Celebrating the best bits and bobs to be found while exploring Britain, Ireland and beyond. Much is inspired by real outings, whether they were walking, cycling or photographic in nature, while virtual blundering in the name of planning them has turned up some gems too. Regardless of how they were found, I hope that they keep coming so I can continue to share new things with you.
Visitors to Scotland cannot fail to notice the sizeable islands that surround it. Their names, once unknown to me, now have the associations of actual visits attached to them. Not only that but it is possible to hop from one island to another without needing to return to the mainland so often. That subject possibly is best left for a separate piece on here but the situation is a counterpart to that across the sea in Ireland.
Here, the islands are smaller and the viability of communities is more than an occasional question. You don't find the same network of vehicle ferries that are well known in its northeastern neighbour. Everything is on a much smaller scale with each island having its own ferry operators rather some national behemoth running the lot. Island hopping is not a reality unless you hire a boat yourself because island-to-island services don't exit. Everything leads back to the mainland, seemingly.
That smaller scale means that you don't need a car anyway. Explorations on foot or by bicycle suffice. That's just as well given that few car ferries operate anyway and may even explain that reality. You have to think that bringing even a tractor onto one of these places requires dedicated planning and booking.
Many are bastions of the Irish language and culture too. Without having to deal with the immediacy of modern distractions must help and more traditional entertainment abounds with music making and story telling being what many visitors experience.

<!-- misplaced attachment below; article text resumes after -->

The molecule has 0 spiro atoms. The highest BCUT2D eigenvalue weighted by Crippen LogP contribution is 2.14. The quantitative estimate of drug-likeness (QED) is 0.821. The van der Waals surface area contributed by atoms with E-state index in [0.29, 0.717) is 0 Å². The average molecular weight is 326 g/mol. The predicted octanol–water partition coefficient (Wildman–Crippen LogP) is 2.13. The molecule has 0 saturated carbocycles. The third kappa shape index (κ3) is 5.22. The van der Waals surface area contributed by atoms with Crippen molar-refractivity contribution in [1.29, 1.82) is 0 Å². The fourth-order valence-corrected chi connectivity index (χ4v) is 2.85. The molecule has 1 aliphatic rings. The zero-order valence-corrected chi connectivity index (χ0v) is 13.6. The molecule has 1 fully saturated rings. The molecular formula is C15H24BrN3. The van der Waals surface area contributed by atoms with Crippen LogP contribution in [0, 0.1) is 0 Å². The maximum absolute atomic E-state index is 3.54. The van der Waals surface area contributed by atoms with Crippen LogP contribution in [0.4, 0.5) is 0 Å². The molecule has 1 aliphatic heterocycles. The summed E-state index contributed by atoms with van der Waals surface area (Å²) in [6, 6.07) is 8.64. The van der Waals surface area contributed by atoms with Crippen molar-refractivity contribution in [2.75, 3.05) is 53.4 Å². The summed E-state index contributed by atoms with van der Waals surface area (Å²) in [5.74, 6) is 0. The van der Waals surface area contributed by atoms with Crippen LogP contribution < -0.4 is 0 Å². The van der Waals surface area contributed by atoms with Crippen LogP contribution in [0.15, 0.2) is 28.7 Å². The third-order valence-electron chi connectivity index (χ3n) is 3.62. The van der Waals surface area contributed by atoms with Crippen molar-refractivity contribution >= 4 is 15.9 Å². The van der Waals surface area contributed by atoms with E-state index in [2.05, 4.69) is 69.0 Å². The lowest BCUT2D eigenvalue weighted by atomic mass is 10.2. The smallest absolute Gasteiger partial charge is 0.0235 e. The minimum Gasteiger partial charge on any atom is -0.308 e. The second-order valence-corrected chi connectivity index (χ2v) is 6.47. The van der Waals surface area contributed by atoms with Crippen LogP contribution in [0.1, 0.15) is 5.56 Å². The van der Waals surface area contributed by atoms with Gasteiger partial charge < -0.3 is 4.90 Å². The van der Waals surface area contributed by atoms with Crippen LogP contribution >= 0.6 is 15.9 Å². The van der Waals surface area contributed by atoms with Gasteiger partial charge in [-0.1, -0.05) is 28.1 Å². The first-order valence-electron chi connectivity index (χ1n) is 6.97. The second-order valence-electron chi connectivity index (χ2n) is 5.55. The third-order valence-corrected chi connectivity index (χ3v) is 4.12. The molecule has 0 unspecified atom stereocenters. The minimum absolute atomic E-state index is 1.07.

What I cannot claim is that I have visit many Irish islands. In fact, I have been on Sherkin off the coast of Baltimore in west Cork, Garinish off the coast of Glengarrif in the same part of the world and that's the extent of it. Like my absence from much of Ireland's hill country, I keep thinking that this is something that I should address and convert those electronic explorations into real life ones. Quite what becomes of that thinking is another matter.
In the meantime, here's a short list of what abounds off Ireland's coastline. For the moment, I'll admit to its incompleteness but everything in this little nook of the web is, anyway.
They remain outposts of Irish language and culture and this is the place on the web that celebrates the delights that await visitors to these islands. Their compact nature should not fool because a certain Tim Robinson extricated enough raw material for two books from these outliers from the Burren on the mainland.
The Aran Islands aren't the only inhabited examples of such things off the coast of Galway as Inishbofin proves. With the right weather, it looks an interesting and views of the mainland should be promising.
Mayo has its peopled islands and this is one of them. It has a history involving monastic life and the "pirate queen" Grace O' Malley. Having a situation at the mouth of Clew Bay makes it easy to reach for a spot of exploration.
It may be a small place but that doesn't stop it staking out its place on the web. It has its passenger ferry connections too and you'll find it between Inishbofin and Clare islands.
You'll find this one not far from the shores of Castletown Berehaven at the mouth of Bantry Bay. Like anywhere else, it's the prospect of wonderful walking or cycling that arouses the interest an, with the Beara Peninsula nearby, there should be plenty on which to feast the eyes on a good day.